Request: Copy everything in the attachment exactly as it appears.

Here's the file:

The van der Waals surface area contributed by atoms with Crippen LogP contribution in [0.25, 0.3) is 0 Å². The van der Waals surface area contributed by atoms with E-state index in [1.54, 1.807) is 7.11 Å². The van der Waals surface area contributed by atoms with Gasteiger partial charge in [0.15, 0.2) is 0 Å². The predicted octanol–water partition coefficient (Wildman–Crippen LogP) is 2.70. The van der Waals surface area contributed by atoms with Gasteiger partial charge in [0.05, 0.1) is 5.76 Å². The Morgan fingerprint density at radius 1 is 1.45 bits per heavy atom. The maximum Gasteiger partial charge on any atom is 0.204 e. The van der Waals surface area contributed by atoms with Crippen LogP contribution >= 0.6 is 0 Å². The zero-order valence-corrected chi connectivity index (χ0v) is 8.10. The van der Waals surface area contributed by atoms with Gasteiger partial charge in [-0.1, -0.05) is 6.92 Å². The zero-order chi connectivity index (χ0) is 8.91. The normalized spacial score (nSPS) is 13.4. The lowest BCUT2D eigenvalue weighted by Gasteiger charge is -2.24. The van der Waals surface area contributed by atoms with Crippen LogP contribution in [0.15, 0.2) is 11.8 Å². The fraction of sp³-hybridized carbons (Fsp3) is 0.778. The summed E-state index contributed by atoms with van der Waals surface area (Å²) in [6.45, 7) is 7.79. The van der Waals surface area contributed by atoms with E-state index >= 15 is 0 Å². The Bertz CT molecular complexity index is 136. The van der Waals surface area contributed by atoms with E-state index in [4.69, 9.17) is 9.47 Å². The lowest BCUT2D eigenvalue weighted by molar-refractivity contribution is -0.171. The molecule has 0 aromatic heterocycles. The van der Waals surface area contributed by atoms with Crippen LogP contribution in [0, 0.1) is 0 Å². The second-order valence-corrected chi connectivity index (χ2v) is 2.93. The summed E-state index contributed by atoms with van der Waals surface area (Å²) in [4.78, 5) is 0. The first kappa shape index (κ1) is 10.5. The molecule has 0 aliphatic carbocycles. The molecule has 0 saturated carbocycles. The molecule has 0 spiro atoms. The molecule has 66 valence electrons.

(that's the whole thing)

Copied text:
The van der Waals surface area contributed by atoms with Crippen LogP contribution in [0.25, 0.3) is 0 Å². The van der Waals surface area contributed by atoms with E-state index in [1.54, 1.807) is 7.11 Å². The van der Waals surface area contributed by atoms with Gasteiger partial charge in [0.15, 0.2) is 0 Å². The predicted octanol–water partition coefficient (Wildman–Crippen LogP) is 2.70. The van der Waals surface area contributed by atoms with Gasteiger partial charge in [0.05, 0.1) is 5.76 Å². The Morgan fingerprint density at radius 1 is 1.45 bits per heavy atom. The maximum Gasteiger partial charge on any atom is 0.204 e. The van der Waals surface area contributed by atoms with Crippen LogP contribution >= 0.6 is 0 Å². The zero-order valence-corrected chi connectivity index (χ0v) is 8.10. The van der Waals surface area contributed by atoms with Gasteiger partial charge in [-0.1, -0.05) is 6.92 Å². The zero-order chi connectivity index (χ0) is 8.91. The normalized spacial score (nSPS) is 13.4. The lowest BCUT2D eigenvalue weighted by Gasteiger charge is -2.24. The van der Waals surface area contributed by atoms with Crippen LogP contribution in [0.15, 0.2) is 11.8 Å². The fraction of sp³-hybridized carbons (Fsp3) is 0.778. The summed E-state index contributed by atoms with van der Waals surface area (Å²) in [6.45, 7) is 7.79. The van der Waals surface area contributed by atoms with E-state index >= 15 is 0 Å². The Bertz CT molecular complexity index is 136. The van der Waals surface area contributed by atoms with E-state index in [4.69, 9.17) is 9.47 Å². The lowest BCUT2D eigenvalue weighted by molar-refractivity contribution is -0.171. The molecule has 0 aromatic heterocycles. The van der Waals surface area contributed by atoms with Crippen LogP contribution in [0, 0.1) is 0 Å². The second-order valence-corrected chi connectivity index (χ2v) is 2.93. The summed E-state index contributed by atoms with van der Waals surface area (Å²) in [4.78, 5) is 0. The first kappa shape index (κ1) is 10.5. The molecule has 0 aliphatic carbocycles. The molecule has 0 saturated carbocycles. The molecule has 0 spiro atoms. The molecule has 66 valence electrons.